If you have known me for any time in the past year, you know Sam plays (and lives and breathes) hockey. He loves every save, every steal, and celebrates every goal. In the scheme of his career there may be hundreds of goals, maybe even thousands….he’s already scored a couple dozen….but he celebrates each one. Each one makes him excited. (Each goal also convinces him he’s becoming more and more like Gordie Howe – but that’s another story). Stick up, hands up in the air with a Rick Flair “wwwwooooooo”. He celebrates – watches for the coach reactions, looks for our reactions – looking for anyone who would be willing to celebrate with him. It’s pretty exciting to watch and honestly, I give a big “wwwoooooo”, too.
Ridiculous? Yes. Excessive? Probably. Too much? Maybe. But what should we learn? As usual, there’s a Bible lesson in there somewhere. Yes, even in 6 year old, Dynamite hockey.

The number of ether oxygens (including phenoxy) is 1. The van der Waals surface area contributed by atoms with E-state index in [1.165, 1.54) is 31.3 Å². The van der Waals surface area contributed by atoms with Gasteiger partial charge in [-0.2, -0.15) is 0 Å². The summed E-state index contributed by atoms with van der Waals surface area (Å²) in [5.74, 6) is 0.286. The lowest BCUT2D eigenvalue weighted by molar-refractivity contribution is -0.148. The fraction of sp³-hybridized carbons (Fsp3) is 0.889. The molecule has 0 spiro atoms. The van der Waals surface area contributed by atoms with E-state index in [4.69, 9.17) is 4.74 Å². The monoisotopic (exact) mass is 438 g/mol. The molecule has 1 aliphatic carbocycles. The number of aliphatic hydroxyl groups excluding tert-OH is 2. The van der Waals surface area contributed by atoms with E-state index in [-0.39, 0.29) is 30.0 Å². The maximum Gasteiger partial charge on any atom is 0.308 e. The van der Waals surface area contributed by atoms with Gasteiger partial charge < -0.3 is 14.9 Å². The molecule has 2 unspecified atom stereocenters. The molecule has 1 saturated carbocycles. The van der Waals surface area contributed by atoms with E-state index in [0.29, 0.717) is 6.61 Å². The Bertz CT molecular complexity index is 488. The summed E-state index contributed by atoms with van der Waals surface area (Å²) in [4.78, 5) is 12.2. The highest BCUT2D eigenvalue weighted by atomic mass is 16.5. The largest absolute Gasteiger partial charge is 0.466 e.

Suppose a woman has ten silver coins and loses one. Doesn’t she light a lamp, sweep the house and search carefully until she finds it? And when she finds it, she calls her friends and neighbors together and says, ‘Rejoice with me; I have found my lost coin.’ — Luke 15:8-9
Every day we encounter little gifts – blessings – from God. Little things we often overlook. We get overwhelmed with the 13 other things that didn’t go the way we hoped, that when the something positive – a small victory – happens, we sometimes don’t stop to celebrate it. I can remember when my kids said their first words – it was huge and amazing. We called the grandparents and posted it on Facebook. Now they talk so much it makes my ears ring. Hearing “Mama” sounds different today than it did a few years ago. But the point, is, these little victories matter to God and they ought to matter to us. It’s these small “nudges” that build our faith and make it stronger.
Despite this season of busyness and traveling and excess…..don’t forget to stop and celebrate the small gifts….the small, insignificant victories…this season. Christ’s birth in a humble manger was small, seemingly insignificant, but worthy of rejoicing.